Various Taiwan Outlets: The Anti-infiltration bill passes

News_Pick01-01

From Focus Taiwan:

Taipei, Jan. 1 (CNA) President Tsai Ing-wen (蔡英文) used her 2020 New Year’s Day speech Wednesday to defend her decision to ram through legislation a day earlier that criminalizes political activities backed by China.

In her speech delivered at the Presidential Office, Tsai said the new law will help safeguard the nation’s democracy by complementing existing laws that already ban those acts of infiltration as illegal.

“Only actions that are prohibited by law, and carried out under instruction from China, commissioned by China, or funded by China, will constitute infiltration,” Tsai said.

Also, courts have the final say on whether a person charged with violating the new law is deemed guilty or not, not the government, the president argued.

“I guarantee that the passage of the anti-infiltration act will not affect freedom or infringe upon human rights. It will not affect normal economic exchanges. It will only more strongly protect Taiwan’s democracy and freedom,” she said, pledging that Taiwanese people who study or do business in China will not be affected.

From the Taipei Times:

Following the passage of the bill, KMT caucus whip William Tseng (曾銘宗) presented a petition signed by 39 lawmakers that were opposed to the act, and told reporters outside the legislative chamber that the KMT and the PFP would request that the Council of Grand Justices pass down a constitutional interpretation once President Tsai Ing-wen (蔡英文) ratifies it.

The petition was signed by 35 KMT legislators, three PFP legislators and Non-Partisan Solidarity Union Legislator May Chin (高金素梅).

The DPP has abused its legislative majority to force through the bill, Tseng said.

The KMT caucus would have supported the bill if it had truly aimed at bolstering national security and improving social security, but its timing has shown that it was passed with the presidential and legislative elections on Saturday next week’s in mind, he said.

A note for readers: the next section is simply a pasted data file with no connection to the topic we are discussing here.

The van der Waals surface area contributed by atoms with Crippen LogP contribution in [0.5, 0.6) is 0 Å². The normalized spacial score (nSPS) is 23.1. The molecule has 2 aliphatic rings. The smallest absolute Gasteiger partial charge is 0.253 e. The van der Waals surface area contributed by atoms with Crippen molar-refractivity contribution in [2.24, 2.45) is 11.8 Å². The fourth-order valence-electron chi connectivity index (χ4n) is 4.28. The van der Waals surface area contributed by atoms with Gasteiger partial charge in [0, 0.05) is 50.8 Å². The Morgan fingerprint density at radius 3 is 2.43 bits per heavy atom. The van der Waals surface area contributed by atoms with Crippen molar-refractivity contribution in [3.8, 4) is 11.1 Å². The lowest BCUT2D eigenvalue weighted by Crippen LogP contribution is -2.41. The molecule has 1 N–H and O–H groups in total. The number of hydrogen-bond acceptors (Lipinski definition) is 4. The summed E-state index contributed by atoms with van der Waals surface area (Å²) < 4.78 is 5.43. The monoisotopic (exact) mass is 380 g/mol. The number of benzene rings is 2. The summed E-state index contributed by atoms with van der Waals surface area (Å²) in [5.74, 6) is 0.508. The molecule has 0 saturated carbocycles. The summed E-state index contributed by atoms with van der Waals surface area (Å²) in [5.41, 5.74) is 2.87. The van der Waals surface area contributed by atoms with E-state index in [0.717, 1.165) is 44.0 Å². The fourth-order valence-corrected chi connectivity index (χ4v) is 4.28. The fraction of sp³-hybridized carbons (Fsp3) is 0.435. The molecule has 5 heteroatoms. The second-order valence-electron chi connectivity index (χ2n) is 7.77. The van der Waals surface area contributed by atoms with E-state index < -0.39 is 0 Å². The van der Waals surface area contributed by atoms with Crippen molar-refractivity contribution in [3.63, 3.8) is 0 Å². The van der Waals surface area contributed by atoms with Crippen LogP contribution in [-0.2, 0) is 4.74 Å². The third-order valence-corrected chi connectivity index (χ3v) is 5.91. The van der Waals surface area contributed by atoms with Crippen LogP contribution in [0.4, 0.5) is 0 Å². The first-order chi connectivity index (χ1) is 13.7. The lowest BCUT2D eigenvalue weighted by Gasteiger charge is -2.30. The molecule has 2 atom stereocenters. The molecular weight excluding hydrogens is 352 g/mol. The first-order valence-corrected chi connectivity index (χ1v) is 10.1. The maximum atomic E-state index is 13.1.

PFP Legislator Chen Yi-chieh (陳怡潔) said that the PFP would request a constitutional interpretation, as it believes that the act would affect many Taiwanese businesspeople and students in China.

DPP caucus secretary-general Lee Chun-yi (李俊俋) said that he respected the pan-blue camp’s decision to file for a constitutional interpretation, but that he “did not see why it [the act] was unconstitutional.”

The act targets people who infiltrate the nation or carry out actions that harm the nation’s democracy on behalf of an infiltration source, so law-abiding Taiwanese businesspeople and students would not be affected, he said.

DPP caucus director-general Kuan Bi-ling (管碧玲) said that the caucus had kept a low profile when discussing the bill for fear that opposition parties might hold “hostage” an already passed special budget of NT$250 billion (US$8.3 billion) for the procurement of 66 F-16 jets, the Act on the Procurement of Updated Fighter Jets (新式戰機採購條例) and the general budget if the anti-infiltration bill had been exposed.

This resulted in the caucus being smeared, with critics saying that the bill was designed to boost the DPP’s election prospects, Kuan said.

From Focus Taiwan:

The China-friendly opposition Kuomintang (KMT) has expressed concern that the bill could be used by the government to level unsubstantiated accusations, posing a direct threat to the 2 million Taiwanese who work and study in China.